Well, mana is a Maori-derived word for inner magic...

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Postby Bailey » Sat Jan 19, 2008 7:05 pm

well, the ottoman furniture pun seems so typical of Eddie Izzard I wonder if he ever needed a writer. I am sorry I have so few of his quotes available. I did want to chew all the juice from that one......

off-the-mark bailey

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Postby Stargzer » Sun Jan 20, 2008 1:48 pm

Cacasenno wrote:Apparently I was too far off the mark with my intended pun.

The unanswered question in the joke is: how come the Ottoman Empire had so much furniture? (:lol: that was funny, by the way)

My intended answer: possibly by magic i.e. wizardy. Or rather, being the Ottoman Empire, VIZIRdy.

No good, was it?! :(


Oh, I caught that the first time! It was good.

I remember in high school our biology teacher, Fr. Mike, talking about how in the monestary they had someone reading aloud from the lives of the saints during meal times. One time the reader was reading from the life of a martyr and read the passage "Saint So-and-So was held before a flaming brazier." Unfortunately, Fr. Mike said, the guy had mispronounced it as brassiere. This brought up an entirely different image in the late 1960s. :shock:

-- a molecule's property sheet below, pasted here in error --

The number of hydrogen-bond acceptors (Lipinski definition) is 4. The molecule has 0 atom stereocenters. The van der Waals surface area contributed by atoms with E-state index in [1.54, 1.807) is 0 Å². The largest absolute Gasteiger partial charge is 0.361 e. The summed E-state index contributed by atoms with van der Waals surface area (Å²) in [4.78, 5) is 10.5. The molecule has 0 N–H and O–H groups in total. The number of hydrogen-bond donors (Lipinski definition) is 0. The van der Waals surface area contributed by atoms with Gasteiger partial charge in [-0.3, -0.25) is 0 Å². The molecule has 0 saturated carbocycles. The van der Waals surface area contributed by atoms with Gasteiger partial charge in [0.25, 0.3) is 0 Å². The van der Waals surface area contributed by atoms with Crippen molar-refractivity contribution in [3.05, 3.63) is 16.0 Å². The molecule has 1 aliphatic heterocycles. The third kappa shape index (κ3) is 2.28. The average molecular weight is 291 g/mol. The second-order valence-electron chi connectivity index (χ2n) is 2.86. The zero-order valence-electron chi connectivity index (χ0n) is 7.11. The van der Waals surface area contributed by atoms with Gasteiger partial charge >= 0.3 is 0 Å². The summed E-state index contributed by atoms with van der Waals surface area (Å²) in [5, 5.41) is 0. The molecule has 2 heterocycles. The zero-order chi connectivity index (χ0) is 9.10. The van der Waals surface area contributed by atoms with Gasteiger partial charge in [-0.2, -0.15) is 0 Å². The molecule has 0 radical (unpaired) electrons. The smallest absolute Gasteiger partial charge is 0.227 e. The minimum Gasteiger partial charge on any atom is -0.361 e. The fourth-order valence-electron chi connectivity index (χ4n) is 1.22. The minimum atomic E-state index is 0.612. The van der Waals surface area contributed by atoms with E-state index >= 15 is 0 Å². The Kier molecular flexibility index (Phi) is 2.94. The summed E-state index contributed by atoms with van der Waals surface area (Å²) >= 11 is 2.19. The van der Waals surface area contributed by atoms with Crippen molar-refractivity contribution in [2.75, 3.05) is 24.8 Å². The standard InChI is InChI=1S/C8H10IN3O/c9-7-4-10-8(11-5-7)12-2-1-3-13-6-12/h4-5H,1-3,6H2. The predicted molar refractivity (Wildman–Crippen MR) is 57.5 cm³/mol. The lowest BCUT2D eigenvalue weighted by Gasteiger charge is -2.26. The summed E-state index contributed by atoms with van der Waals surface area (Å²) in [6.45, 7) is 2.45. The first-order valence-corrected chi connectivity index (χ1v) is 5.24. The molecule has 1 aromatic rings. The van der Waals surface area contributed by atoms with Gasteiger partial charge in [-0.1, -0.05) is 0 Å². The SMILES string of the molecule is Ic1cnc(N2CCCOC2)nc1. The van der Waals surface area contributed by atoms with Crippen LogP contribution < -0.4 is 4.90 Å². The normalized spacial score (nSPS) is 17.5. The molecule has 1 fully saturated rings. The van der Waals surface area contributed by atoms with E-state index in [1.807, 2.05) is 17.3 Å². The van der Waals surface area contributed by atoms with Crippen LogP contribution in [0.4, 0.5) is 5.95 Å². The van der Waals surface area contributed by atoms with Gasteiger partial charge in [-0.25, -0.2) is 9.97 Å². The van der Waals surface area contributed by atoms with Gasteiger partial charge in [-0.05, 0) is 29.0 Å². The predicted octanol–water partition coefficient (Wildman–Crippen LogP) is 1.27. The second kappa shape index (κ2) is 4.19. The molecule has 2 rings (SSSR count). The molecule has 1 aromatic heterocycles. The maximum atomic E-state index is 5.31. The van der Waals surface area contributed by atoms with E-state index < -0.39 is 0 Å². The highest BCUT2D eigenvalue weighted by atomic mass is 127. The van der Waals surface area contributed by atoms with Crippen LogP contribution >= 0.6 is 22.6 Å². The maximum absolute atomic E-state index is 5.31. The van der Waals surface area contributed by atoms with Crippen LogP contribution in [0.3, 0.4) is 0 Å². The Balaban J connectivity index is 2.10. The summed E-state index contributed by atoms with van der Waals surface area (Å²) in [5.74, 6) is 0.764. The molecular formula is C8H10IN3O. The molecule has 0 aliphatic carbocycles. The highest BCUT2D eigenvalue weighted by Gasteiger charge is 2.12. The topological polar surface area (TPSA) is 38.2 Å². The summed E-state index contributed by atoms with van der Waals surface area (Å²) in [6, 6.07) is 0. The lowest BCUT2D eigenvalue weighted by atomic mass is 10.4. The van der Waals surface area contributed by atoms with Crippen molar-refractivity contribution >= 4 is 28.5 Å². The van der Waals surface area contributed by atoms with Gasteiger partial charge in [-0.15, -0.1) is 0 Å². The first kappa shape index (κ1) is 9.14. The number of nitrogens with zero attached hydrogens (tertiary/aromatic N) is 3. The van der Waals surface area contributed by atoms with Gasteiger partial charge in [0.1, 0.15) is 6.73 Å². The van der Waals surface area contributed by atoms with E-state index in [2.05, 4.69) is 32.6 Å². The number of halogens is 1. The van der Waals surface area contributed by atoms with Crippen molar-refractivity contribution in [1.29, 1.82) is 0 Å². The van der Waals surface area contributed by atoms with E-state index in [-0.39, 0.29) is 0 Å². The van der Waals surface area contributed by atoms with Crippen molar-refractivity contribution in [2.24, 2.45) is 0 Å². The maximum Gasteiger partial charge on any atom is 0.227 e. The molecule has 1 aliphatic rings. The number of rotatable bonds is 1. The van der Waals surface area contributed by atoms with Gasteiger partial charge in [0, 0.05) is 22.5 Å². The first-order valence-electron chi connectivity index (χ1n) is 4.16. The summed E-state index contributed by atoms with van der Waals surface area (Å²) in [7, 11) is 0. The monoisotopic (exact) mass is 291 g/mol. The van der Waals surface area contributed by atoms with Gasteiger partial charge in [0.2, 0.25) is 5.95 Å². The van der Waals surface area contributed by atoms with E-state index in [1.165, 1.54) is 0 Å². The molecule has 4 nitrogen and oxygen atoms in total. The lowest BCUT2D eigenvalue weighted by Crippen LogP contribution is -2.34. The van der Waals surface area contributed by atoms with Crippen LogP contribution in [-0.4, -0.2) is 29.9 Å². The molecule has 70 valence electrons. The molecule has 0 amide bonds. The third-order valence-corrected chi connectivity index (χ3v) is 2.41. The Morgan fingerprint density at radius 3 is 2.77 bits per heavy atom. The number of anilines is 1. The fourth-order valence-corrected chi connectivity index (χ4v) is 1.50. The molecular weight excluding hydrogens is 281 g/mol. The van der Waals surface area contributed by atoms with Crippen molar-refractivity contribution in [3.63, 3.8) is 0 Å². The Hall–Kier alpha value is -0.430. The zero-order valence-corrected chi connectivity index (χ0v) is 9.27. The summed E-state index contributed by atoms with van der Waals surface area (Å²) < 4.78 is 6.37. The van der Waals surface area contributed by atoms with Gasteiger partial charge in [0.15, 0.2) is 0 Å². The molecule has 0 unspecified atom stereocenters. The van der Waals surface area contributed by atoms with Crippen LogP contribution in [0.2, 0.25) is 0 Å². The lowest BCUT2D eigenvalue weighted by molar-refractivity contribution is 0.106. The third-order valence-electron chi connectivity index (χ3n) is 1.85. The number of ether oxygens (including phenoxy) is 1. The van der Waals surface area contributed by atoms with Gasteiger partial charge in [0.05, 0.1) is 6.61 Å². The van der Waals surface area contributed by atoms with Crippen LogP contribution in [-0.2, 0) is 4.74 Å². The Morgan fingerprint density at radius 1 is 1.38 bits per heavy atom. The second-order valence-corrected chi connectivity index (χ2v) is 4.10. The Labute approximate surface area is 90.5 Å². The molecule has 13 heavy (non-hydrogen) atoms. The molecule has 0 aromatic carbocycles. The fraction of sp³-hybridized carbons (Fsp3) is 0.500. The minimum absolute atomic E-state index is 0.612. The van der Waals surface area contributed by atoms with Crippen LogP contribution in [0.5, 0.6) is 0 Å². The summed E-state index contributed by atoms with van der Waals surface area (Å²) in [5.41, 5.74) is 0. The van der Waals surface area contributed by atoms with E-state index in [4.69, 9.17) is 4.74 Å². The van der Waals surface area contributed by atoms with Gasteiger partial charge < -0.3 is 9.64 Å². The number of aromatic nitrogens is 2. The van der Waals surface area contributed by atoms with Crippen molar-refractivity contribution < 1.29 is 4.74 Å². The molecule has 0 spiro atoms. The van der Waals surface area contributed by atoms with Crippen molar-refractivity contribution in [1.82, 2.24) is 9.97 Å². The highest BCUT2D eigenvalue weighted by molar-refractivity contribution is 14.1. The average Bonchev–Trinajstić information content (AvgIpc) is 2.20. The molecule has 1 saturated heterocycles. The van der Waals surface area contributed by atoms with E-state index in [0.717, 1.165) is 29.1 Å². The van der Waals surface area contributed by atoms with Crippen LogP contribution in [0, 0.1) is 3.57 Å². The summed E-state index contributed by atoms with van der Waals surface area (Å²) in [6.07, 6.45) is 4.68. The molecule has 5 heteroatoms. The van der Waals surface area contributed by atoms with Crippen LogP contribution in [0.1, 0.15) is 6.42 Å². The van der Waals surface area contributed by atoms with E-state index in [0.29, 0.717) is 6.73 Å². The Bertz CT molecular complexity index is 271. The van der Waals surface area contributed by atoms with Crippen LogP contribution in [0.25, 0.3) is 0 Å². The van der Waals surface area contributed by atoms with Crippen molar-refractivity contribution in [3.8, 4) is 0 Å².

Stargzer suspects the poor soul wasn't even given a booby prize for his reading ...
Regards//Larry

"To preserve liberty, it is essential that the whole body of the people always possess arms, and be taught alike, especially when young, how to use them."
-- Attributed to Richard Henry Lee
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Postby Stargzer » Sun Jan 20, 2008 2:01 pm

Stargzer wrote: ... I would have thought that was fuel from Heaven for Perry's ottomobile when he was wandering in the desert ...


It's really bad when you make a pun and don't realize it. I don't speak German other than "Ein Bier, bitte! Danke!" but I did remember an episode of Combat! in which Claude Aikens played a Germain soldier posing as an American and used the word otto to mean fuel, claiming that it was a slang term used in his outfit. They finally figured out he was the spy. I just looked it up and otto means petrol.
Regards//Larry

"To preserve liberty, it is essential that the whole body of the people always possess arms, and be taught alike, especially when young, how to use them."
-- Attributed to Richard Henry Lee
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Postby Cacasenno » Mon Jan 21, 2008 8:14 am

Au contraire, est il bon.

J'apprécie le bon esprit.

Thanks, IOU